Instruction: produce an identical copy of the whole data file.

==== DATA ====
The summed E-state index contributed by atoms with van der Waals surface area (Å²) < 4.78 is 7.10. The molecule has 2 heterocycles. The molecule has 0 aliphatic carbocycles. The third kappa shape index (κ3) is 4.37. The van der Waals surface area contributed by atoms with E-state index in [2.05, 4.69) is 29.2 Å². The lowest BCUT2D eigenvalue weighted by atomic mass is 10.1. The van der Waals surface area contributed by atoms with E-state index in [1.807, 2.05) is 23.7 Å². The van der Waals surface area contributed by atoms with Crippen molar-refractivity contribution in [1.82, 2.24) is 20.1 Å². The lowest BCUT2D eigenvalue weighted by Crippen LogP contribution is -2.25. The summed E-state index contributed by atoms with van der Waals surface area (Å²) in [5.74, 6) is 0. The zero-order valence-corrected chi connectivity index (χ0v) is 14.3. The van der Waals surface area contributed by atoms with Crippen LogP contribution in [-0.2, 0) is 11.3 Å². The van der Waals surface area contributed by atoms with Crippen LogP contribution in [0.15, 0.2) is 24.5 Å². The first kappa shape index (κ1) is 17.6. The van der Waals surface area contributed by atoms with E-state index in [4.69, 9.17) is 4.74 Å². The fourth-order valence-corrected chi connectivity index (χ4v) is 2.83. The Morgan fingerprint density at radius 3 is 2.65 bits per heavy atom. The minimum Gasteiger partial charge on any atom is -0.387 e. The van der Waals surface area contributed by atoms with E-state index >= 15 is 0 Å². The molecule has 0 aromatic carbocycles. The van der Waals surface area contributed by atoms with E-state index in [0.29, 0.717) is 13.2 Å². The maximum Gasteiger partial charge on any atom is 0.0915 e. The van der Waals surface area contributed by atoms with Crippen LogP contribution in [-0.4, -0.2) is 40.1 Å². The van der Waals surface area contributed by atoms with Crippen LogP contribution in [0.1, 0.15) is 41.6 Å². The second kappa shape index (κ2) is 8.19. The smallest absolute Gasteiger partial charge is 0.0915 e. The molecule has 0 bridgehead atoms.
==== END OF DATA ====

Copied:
The summed E-state index contributed by atoms with van der Waals surface area (Å²) < 4.78 is 7.10. The molecule has 2 heterocycles. The molecule has 0 aliphatic carbocycles. The third kappa shape index (κ3) is 4.37. The van der Waals surface area contributed by atoms with E-state index in [2.05, 4.69) is 29.2 Å². The lowest BCUT2D eigenvalue weighted by atomic mass is 10.1. The van der Waals surface area contributed by atoms with E-state index in [1.807, 2.05) is 23.7 Å². The van der Waals surface area contributed by atoms with Crippen molar-refractivity contribution in [1.82, 2.24) is 20.1 Å². The lowest BCUT2D eigenvalue weighted by Crippen LogP contribution is -2.25. The summed E-state index contributed by atoms with van der Waals surface area (Å²) in [5.74, 6) is 0. The zero-order valence-corrected chi connectivity index (χ0v) is 14.3. The van der Waals surface area contributed by atoms with Crippen LogP contribution in [-0.2, 0) is 11.3 Å². The van der Waals surface area contributed by atoms with Crippen LogP contribution in [0.15, 0.2) is 24.5 Å². The first kappa shape index (κ1) is 17.6. The van der Waals surface area contributed by atoms with E-state index in [4.69, 9.17) is 4.74 Å². The fourth-order valence-corrected chi connectivity index (χ4v) is 2.83. The Morgan fingerprint density at radius 3 is 2.65 bits per heavy atom. The minimum Gasteiger partial charge on any atom is -0.387 e. The van der Waals surface area contributed by atoms with E-state index >= 15 is 0 Å². The molecule has 0 aromatic carbocycles. The van der Waals surface area contributed by atoms with E-state index in [0.29, 0.717) is 13.2 Å². The maximum Gasteiger partial charge on any atom is 0.0915 e. The van der Waals surface area contributed by atoms with Crippen LogP contribution in [-0.4, -0.2) is 40.1 Å². The van der Waals surface area contributed by atoms with Crippen LogP contribution in [0.1, 0.15) is 41.6 Å². The second kappa shape index (κ2) is 8.19. The smallest absolute Gasteiger partial charge is 0.0915 e. The molecule has 0 bridgehead atoms.